The image that endures in the popular imagination is that of a ship that functioned as a plaything of the rich and a gulag of the poor, a ship that was built and navigated with callous disregard for human life. One recent book about the disaster seriously entertains the idea that the ship was intentionally sunk so that its owners could claim the insurance money. Very few writers think much of ideas like that, but most regard the ultimate cause of the disaster as the "arrogance" of wealth and the "hubris" of modern technology.
Film and video versions of the story have often carried an anticapitalist spin. In Titanic, a German propaganda film of 1943, the managing director of the White Star Line, which owned the ship, demands that the Titanic set a speed record, no matter what; the catastrophe ensues. A 1996 CBS melodrama shows the same British capitalist, J. Bruce Ismay, claiming a seat in one of the Titanic's lifeboats, while male passengers from steerage are excluded. Even the most faithful cinematic recounting of the disaster, the 1958 British film "A Night to Remember," suggests that the company's servants systematically kept steerage passengers away from the boat deck.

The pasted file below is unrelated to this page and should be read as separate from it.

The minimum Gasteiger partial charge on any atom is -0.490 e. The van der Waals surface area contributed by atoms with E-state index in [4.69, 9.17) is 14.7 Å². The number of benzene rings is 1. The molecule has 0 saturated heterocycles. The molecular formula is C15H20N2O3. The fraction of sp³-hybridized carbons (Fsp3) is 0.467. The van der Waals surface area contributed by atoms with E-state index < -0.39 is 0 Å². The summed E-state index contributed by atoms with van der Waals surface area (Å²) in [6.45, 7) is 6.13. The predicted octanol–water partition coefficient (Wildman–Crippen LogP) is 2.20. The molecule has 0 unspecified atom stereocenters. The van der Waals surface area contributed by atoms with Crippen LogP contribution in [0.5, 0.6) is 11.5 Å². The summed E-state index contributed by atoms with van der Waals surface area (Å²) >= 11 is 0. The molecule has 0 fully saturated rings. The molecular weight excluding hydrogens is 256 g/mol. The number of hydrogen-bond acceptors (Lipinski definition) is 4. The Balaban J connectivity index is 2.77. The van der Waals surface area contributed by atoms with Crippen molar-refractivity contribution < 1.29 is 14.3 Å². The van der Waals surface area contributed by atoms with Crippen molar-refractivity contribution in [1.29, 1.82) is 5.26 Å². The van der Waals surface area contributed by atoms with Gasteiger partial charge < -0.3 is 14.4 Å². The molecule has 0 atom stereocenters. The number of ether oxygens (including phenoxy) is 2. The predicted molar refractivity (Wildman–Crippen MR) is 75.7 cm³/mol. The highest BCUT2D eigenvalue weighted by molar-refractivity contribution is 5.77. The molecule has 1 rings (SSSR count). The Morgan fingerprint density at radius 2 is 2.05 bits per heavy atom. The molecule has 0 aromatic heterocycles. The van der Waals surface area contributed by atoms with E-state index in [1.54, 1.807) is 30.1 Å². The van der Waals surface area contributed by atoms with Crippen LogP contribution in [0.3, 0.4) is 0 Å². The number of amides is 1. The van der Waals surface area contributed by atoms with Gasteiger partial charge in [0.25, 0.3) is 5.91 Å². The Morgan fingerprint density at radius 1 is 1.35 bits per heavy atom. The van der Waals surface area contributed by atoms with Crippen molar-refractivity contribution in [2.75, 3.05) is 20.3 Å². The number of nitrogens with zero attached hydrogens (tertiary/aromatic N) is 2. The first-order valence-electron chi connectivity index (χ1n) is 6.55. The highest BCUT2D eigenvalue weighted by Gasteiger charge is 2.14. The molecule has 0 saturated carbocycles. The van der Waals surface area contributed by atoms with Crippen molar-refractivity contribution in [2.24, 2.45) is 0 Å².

Then there is the 1997 Paramount film Titanic. Like its subject, it is the most expensive vehicle ever constructed; but it is not exactly a vehicle of ideas. Call it a vehicle of impressions, then; and the major impression it conveys is that the Titanic carried two contrasting worlds of humanity--the world of the rich, who were arrogant, stupid, and occasionally homicidal, and the world of their impoverished victims.
The hero is a starving artist who nevertheless (or therefore) understands Life; the equally fictional heroine is a privileged dilettante at war with her social class, among whom she alone appreciates Art, understands Freud, and is frank about Sex. Arrayed against this ideal pair are such hopeless lunatics as Mr. Ismay, who causes the disaster by forcing a reluctant captain to try reaching New York ahead of schedule because he wants Titanic (the largest ship in the world) to attract the attention of the press.